In 2021-2022, we convened experts in Africa, Latin America and Southeast Asia to understand the regional contexts of the food-health nexus. We worked with global and regional health networks to survey health sector workers (doctors, nurses, medical students, dietitians and nutritionists). They ranked the availability and marketing of ultra-processed foods, followed by environmental contamination, pollution and degradation, and climate change as the biggest threats to global health from a broken food system. Based on the results of this survey and the discussions, we published insights from 10 more examples targeting health professionals on how food–health action can be taken at local, regional, national, and international levels. 

Alongside efforts to elevate healthy food systems, we brought together stakeholders on food and climate to engage on issues of alignment but to also open up about contentions. For example, we learned from the Salzburg Process on the Climate Emergency and Future of Food that the food and climate communities could not agree on a global shared action framework because actions must be locally determined and led. There was, however, alignment on the need for a paradigm shift: 

from: food systems dominated by a focus on yields and calories, reliant on chemical-intensive agriculture, concentrated livestock production, ultra-processed foods, deregulated and consolidated global supply chains that exploit the workforce, and extractive land and water practices that undermine ecosystem health, basic human rights, and cultural traditions

to: food systems that are focused on multiple benefits including health, resilience, diversity, equity, inclusion, renewability, and interconnection; that function as a sink for greenhouse gases while minimizing emissions; that are centred on human rights and sustainable food production practices; that enhance ecosystem health, support community resilience and livelihoods, ensure nutritious, accessible, and culturally respectful diets, build biodiversity, and protect food sovereignty.

But how do we prioritize food in climate action and deepen understanding on a food systems approach? This is what we set out to do with the Untapped Opportunities for Climate Action: An Assessment of Food Systems in Nationally Determined Contributions (NDCs), which we promoted just ahead of COP26 in 2021. We followed up with Untapped Opportunities: Climate Financing for Food Systems Transformation ahead of COP27, which showed that just 3% of climate finance goes towards food systems even though growing, processing and transporting food account for over a third of GHGs. Most recently ahead of COP28, we published Power Shift: Why We Need to Wean Industrial Food Systems Off Fossil Fuels which calculated that at least 15% of fossil fuel emissions are linked to food systems.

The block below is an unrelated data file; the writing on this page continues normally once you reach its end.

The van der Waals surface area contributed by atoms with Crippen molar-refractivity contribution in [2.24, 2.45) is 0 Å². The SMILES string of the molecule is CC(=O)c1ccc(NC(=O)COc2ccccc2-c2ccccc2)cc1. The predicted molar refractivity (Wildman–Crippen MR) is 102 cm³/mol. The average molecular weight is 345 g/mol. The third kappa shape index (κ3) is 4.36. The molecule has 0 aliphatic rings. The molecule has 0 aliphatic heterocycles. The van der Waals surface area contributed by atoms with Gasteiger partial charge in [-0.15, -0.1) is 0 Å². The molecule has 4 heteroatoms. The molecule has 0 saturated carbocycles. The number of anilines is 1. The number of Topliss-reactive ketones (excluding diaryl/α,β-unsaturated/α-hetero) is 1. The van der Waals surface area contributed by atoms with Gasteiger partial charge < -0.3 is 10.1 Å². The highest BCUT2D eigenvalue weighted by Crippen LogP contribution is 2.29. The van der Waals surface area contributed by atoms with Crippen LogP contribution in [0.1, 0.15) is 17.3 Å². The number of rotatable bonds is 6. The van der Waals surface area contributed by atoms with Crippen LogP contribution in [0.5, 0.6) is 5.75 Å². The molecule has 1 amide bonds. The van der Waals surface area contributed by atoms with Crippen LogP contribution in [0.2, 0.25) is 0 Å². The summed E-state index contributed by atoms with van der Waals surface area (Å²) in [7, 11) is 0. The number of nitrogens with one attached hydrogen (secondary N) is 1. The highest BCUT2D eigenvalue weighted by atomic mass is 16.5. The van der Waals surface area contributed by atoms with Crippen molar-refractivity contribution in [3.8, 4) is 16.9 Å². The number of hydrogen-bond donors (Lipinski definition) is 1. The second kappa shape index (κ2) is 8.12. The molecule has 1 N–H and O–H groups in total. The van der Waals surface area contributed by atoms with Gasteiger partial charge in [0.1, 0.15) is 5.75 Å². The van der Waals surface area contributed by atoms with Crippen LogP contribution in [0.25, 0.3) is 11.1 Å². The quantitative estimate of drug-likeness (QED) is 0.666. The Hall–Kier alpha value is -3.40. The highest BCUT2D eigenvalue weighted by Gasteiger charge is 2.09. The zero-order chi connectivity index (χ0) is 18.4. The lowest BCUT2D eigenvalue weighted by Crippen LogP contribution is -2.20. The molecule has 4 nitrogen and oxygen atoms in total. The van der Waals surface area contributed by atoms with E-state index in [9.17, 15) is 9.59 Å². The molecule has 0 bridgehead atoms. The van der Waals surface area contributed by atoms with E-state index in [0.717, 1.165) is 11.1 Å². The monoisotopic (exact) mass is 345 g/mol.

Over the last two years we have championed and supported diverse frontline leaders from underrepresented communities at the COPs. As advocates for change, they bring a powerful message from grassroots communities determined to use the opportunity to meet with negotiators and interact with global media. We have strengthened and widened work with allies at global events to ensure food systems are mainstream in the global climate agenda

However, with increased attention on food in climate, there is also growing pushback from vested interests not least through corporate greenwashing of the food systems agenda and the need to align strategies on agriculture and aquatic foods

As I transition to ClimateWorks Foundation, with deep gratitude for all the relationships and friendships made at the Global Alliance, it begins a new chapter with my own engagement with the Global Alliance as I seek new ways to broaden opportunities among philanthropies working at the intersection of food, agriculture and climate. I will no doubt continue to rely on our community, collective knowledge and vision as we tackle these most urgent issues of our time. 

Patty, Lauren and Vivian portrait
Patty Fong, Lauren Baker and Vivian Maduekeh